Norton v. Southern Utah Wilderness Alliance

542 U.S. 55 (2004)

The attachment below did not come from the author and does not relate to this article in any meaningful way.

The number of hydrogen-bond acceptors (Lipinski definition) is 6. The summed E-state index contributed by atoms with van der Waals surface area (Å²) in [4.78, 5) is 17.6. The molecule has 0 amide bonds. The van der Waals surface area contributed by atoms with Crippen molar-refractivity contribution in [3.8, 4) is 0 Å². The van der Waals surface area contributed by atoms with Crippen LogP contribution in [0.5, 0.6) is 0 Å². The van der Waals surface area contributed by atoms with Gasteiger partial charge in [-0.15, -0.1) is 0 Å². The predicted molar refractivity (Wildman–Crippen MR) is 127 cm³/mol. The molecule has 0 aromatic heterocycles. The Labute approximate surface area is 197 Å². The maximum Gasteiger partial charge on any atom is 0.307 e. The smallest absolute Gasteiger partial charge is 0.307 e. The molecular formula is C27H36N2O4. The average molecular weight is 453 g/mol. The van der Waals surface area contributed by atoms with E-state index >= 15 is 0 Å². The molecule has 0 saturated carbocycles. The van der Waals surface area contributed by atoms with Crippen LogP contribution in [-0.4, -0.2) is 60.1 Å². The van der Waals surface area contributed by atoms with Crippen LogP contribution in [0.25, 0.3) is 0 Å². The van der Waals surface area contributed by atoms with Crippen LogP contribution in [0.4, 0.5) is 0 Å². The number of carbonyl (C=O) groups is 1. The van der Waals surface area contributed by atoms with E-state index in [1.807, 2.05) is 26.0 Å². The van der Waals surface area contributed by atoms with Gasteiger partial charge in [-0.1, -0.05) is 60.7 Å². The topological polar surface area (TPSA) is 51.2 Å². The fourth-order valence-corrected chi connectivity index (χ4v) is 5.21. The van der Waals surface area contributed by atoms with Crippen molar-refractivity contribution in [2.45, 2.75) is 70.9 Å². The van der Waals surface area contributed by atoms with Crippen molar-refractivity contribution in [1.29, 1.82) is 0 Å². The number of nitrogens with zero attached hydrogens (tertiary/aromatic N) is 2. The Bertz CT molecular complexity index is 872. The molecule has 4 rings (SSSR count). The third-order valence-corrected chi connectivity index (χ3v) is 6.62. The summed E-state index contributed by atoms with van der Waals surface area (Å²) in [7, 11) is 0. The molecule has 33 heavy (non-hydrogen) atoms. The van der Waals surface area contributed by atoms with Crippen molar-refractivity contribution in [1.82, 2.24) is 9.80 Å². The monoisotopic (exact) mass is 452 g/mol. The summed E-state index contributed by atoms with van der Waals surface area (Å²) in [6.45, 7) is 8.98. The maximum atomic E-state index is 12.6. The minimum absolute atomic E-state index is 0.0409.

The FLPMA §1701 et seq., 'established a policy in favor of retaining public lands for multiple use management.' 'Multiple use management' is a deceptively simple term that describes the enormously complicated task of striking a balance among the many competing uses to which land can be put, including, but not limited to, recreation, range, timber, minerals, watershed, wildlife and fish, and [uses serving] natural scenic, scientific and historical values. A second management goal, 'sustained yield,' requires BLM to control depleting uses over time, so as to ensure a high level of valuable uses in the future. The designation of a wilderness area can be made only by Act of Congress, see 43 U.S.C. § 1782(b). Pursuant to § 1782, the Secretary of the Interior has identified so-called 'wilderness study areas' (WSAs), roadless lands of 5,000 acres or more that possess 'wilderness characteristics,' as determined in the Secretary's land inventory. Of 3.3 million acres in Utah that had been identified for study, 2 million were recommended as suitable for wilderness designation. Until Congress acts one way or the other, FLPMA provides that 'the Secretary shall continue to manage such lands . . . in a manner so as not to impair the suitability of such areas for preservation as wilderness.' 43 U.S.C. § 1782(c). This nonimpairment mandate applies to all WSAs identified under § 1782, including lands considered unsuitable by the Secretary. The main tool that BLM employs to balance wilderness protection against other uses is a land use plan called a 'resource management plan.' Generally, a land use plan describes, for a particular area, allowable uses, goals for future condition of the land, and specific next steps. Protection of wilderness has come into increasing conflict with off-road vehicles. The use of ORVs on federal land has negative environmental consequences, including soil disruption and compaction, harassment of animals, and annoyance of wilderness lovers. Thus, BLM faces a classic land use dilemma of sharply inconsistent uses in a context of scarce resources and congressional silence with respect to wilderness designation. P filed this action against D. P seeks declaratory and injunctive relief for BLM's failure to act to protect public lands in Utah from damage caused by ORV use. P claims that D violated its nonimpairment obligation under § 1782(a) by allowing degradation in certain WSAs; that BLM had failed to implement provisions in its land use plans relating to ORV use; and that BLM had failed to take a 'hard look' at whether pursuant to the National Environmental Policy Act of 1969 (NEPA). P claims it can sue to remedy these three failures to act pursuant to the APA's provision of a cause of action to 'compel agency action unlawfully withheld or unreasonably delayed.' 5 U.S.C. § 706(1). The District Court dismissed the suit. The Tenth Circuit reversed. The majority acknowledged that under § 706(1), 'federal courts may order agencies to act only where the agency fails to carry out a mandatory, nondiscretionary duty.' It concluded, however, that BLM's nonimpairment obligation was just such a duty, and therefore BLM could be compelled to comply. The Supreme Court granted certiorari.